Identifying Patterns of Social and Economic Hardship Among Structurally Vulnerable Women: A Latent Class Analysis of HIV/STI Risk
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Women who are structurally vulnerable are at heightened risk for HIV/STIs. Identifying typologies of structural vulnerability that drive HIV/STI risk behavior is critical to understanding the nature of women’s risk. Latent class analysis (LCA) was used to classify exotic dancers (n = 117) into subgroups based on response patterns of four vulnerability indicators. Latent class regression models tested whether sex- and drug-related risk behavior differed by vulnerability subgroup. Prevalence of vulnerability indicators varied across housing instability (39%), financial insecurity (39%), limited education (67%), and arrest history (36%). LCA yielded a two-class model solution, with 32% of participants expected to belong to a “high vulnerability” subgroup. Dancers in the high vulnerability subgroup were more likely to report sex exchange (OR = 8.1, 95% CI, 1.9–34.4), multiple sex partnerships (OR = 6.4, 95% CI, 1.9–21.5), and illicit drug use (OR = 17.4, 95% CI, 2.5–123.1). Findings underscore the importance of addressing inter-related structural factors contributing to HIV/STI risk.
KeywordsHIV Sexually transmitted infections Social determinants Exotic dance club
We are grateful for the support of the Baltimore City Health Department, recruitment and data collection by the STILETTO study team, and for the women who participated.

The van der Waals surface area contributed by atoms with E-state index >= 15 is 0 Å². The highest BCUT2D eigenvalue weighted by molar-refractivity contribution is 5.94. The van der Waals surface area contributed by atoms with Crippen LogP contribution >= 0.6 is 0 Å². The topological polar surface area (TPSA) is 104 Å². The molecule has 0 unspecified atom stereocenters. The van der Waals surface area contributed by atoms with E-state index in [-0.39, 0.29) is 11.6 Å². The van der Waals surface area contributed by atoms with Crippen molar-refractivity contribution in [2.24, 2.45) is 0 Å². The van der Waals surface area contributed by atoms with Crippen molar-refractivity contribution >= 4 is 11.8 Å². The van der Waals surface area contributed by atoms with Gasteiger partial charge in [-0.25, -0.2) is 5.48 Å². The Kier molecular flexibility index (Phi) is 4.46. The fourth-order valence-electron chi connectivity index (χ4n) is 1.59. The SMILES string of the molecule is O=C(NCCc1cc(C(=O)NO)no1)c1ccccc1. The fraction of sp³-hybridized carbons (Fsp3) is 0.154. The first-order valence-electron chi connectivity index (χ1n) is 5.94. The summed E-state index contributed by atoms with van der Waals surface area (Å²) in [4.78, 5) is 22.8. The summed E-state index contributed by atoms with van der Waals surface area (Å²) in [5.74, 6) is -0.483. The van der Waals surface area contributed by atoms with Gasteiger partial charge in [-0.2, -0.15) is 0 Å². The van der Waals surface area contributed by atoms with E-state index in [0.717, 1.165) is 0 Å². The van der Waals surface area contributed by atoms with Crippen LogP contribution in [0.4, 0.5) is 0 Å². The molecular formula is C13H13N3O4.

The STILETTO Study was supported by the National Institute of Drug Abuse (NIDA R21 DA033855) and the Johns Hopkins Center for AIDS Research (JHU CFAR; NIAID 1P30AI094189). M.L. Brantley was supported by the National Institute of Allergy and Infectious Disease (T32 AI050056-12) and the National Institute on Drug Abuse (F31 DA038540). S. Lim was supported by the National Institute of Allergy and Infectious Disease (T32 AI050056-12).
Compliance with Ethical Standards
Conflict of interest
The authors declare that they have no conflict of interest.
The study was approved by the Johns Hopkins Bloomberg School of Public Health Institutional Review Board. Study procedures were in accordance with the ethical standards of the Johns Hopkins Bloomberg School of Public Health and with the 1964 Helsinki declaration and its later amendments.
Informed consent was obtained from all individual participants included in the study.
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